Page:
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 Post subject: Forum Non Conveniens v. 1404 Transfer
PostPosted: Tue Feb 24, 2009 8:40 pm 

Joined: Sat Jan 10, 2009 1:22 pm
Archived Posts: 51
Quick Civ Pro Question

I know basically that a forum non conveniens is a common law rule that allows a court that has jurisdiction and venue to dismiss a case based on a variety of factors (both the public and the private factors). I know that a 1404 transfer allows a court to transfer to another, more convenient venue a claim over which they had jurisdiction and venue. For a transfer, the same basic public and private factors are also considered.

My question is, strategically, when would you want to use one over the other? They both seem to be based on the same idea that there is a more convenient location for a lawsuit. Is the only true difference that forum non conveniens dismisses the suit, while transfer just moves it to another federal district? Does that mean that strategically, the forum non conveniens is only really used when you are dealing with a foreign defendant and you cannot transfer? In dealing with an exam question, would you say to use both?


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 Post subject: Re: Forum Non Conveniens v. 1404 Transfer
PostPosted: Tue Feb 24, 2009 9:18 pm 

Joined: Sat Apr 26, 2008 12:18 am
Archived Posts: 1217
scrumcenter1 wrote:
Quick Civ Pro Question

I know basically that a forum non conveniens is a common law rule that allows a court that has jurisdiction and venue to dismiss a case based on a variety of factors (both the public and the private factors). I know that a 1404 transfer allows a court to transfer to another, more convenient venue a claim over which they had jurisdiction and venue. For a transfer, the same basic public and private factors are also considered.

My question is, strategically, when would you want to use one over the other? They both seem to be based on the same idea that there is a more convenient location for a lawsuit. Is the only true difference that forum non conveniens dismisses the suit, while transfer just moves it to another federal district? Does that mean that strategically, the forum non conveniens is only really used when you are dealing with a foreign defendant and you cannot transfer? In dealing with an exam question, would you say to use both?

FNC is used in fed court when you want to transfer to a foreign jurisdiction. It's also used in state court when you transfer to another state's court. 1404 and 1406 are used to transfer from one district to another in fed court.


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 Post subject: Re: Forum Non Conveniens v. 1404 Transfer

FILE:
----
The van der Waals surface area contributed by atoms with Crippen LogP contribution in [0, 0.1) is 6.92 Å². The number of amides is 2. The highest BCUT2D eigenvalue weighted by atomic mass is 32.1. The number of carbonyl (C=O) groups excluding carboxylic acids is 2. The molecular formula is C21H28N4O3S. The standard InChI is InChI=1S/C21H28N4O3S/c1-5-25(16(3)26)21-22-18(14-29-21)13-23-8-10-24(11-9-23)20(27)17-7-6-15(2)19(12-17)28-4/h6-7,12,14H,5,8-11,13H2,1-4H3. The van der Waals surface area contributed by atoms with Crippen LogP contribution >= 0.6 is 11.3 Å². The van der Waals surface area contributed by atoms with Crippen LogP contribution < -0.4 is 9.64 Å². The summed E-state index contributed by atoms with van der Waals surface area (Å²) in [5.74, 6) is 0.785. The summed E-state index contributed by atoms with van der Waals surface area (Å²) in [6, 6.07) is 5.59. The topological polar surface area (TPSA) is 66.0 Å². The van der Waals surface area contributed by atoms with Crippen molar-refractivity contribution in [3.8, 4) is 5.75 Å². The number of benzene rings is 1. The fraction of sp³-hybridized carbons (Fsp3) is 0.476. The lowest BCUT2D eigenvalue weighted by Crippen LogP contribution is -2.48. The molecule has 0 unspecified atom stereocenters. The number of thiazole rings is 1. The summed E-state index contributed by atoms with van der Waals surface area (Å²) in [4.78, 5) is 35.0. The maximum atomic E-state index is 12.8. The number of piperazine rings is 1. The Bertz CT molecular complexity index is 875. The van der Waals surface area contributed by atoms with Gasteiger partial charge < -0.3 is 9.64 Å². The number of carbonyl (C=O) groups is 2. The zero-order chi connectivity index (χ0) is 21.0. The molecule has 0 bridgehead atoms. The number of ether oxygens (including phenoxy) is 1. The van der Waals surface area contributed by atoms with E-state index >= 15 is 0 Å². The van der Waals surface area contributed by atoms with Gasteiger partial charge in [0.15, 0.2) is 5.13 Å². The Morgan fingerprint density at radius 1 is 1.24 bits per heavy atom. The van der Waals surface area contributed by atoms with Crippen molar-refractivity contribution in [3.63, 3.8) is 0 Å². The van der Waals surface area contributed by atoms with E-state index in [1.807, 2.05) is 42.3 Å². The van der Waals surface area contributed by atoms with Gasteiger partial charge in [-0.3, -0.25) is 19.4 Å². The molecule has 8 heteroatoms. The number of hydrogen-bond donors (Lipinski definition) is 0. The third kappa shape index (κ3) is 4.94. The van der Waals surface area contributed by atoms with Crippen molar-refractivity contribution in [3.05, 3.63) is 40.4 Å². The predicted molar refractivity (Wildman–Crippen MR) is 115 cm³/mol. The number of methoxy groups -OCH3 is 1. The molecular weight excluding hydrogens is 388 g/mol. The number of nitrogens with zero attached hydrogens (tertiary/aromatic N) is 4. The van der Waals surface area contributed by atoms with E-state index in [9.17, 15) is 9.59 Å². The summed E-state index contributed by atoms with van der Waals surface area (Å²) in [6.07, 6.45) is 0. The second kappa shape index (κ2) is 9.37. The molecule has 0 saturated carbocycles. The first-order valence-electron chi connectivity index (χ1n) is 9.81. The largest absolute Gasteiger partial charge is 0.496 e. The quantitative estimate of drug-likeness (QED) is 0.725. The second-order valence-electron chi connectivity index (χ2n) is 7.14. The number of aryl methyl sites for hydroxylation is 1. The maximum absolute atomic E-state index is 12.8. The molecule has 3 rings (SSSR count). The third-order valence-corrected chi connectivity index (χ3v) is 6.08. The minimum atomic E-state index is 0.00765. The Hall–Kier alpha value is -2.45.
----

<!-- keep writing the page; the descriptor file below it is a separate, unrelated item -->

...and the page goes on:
PostPosted: Tue Feb 24, 2009 9:57 pm 

Joined: Tue Oct 02, 2007 3:28 pm
Archived Posts: 737
I am envious of people who learn actual civil procedure in their Civil Procedure classes.


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 Post subject: Re: Forum Non Conveniens v. 1404 Transfer
PostPosted: Tue Feb 24, 2009 10:03 pm 

Joined: Sat Jan 10, 2009 1:22 pm
Archived Posts: 51
Thanks so much for the replies.

Here's my understanding now (this is just for Federal Courts, not state-state yet)
FNC = Used when there is a foreign party and the court feels that another foreign court is more suited to deal with the case
Transfer = Used for domestic parties

Is there ever a time where domestic parties would want to use FNC in Federal Court? It seems to me like the answer would be no, transfer would be the answer.


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 Post subject: Re: Forum Non Conveniens v. 1404 Transfer
PostPosted: Tue Feb 24, 2009 11:31 pm 

Joined: Sat Apr 26, 2008 12:18 am
Archived Posts: 1217
scrumcenter1 wrote:
Thanks so much for the replies.

Here's my understanding now (this is just for Federal Courts, not state-state yet)
FNC = Used when there is a foreign party and the court feels that another foreign court is more suited to deal with the case
Transfer = Used for domestic parties

Is there ever a time where domestic parties would want to use FNC in Federal Court? It seems to me like the answer would be no, transfer would be the answer.


Sure. If all parties are domestic but the events giving rise to the claim happened internationally, and ∆ might think they'll be subject to lower liability in a foreign court, they might come up with some compelling argument for why it would be most convenient to litigate in a foreign court (witness & evidence availability, the foreign court's interest in hearing cases that happened there, etc.) and try FNC on those grounds.


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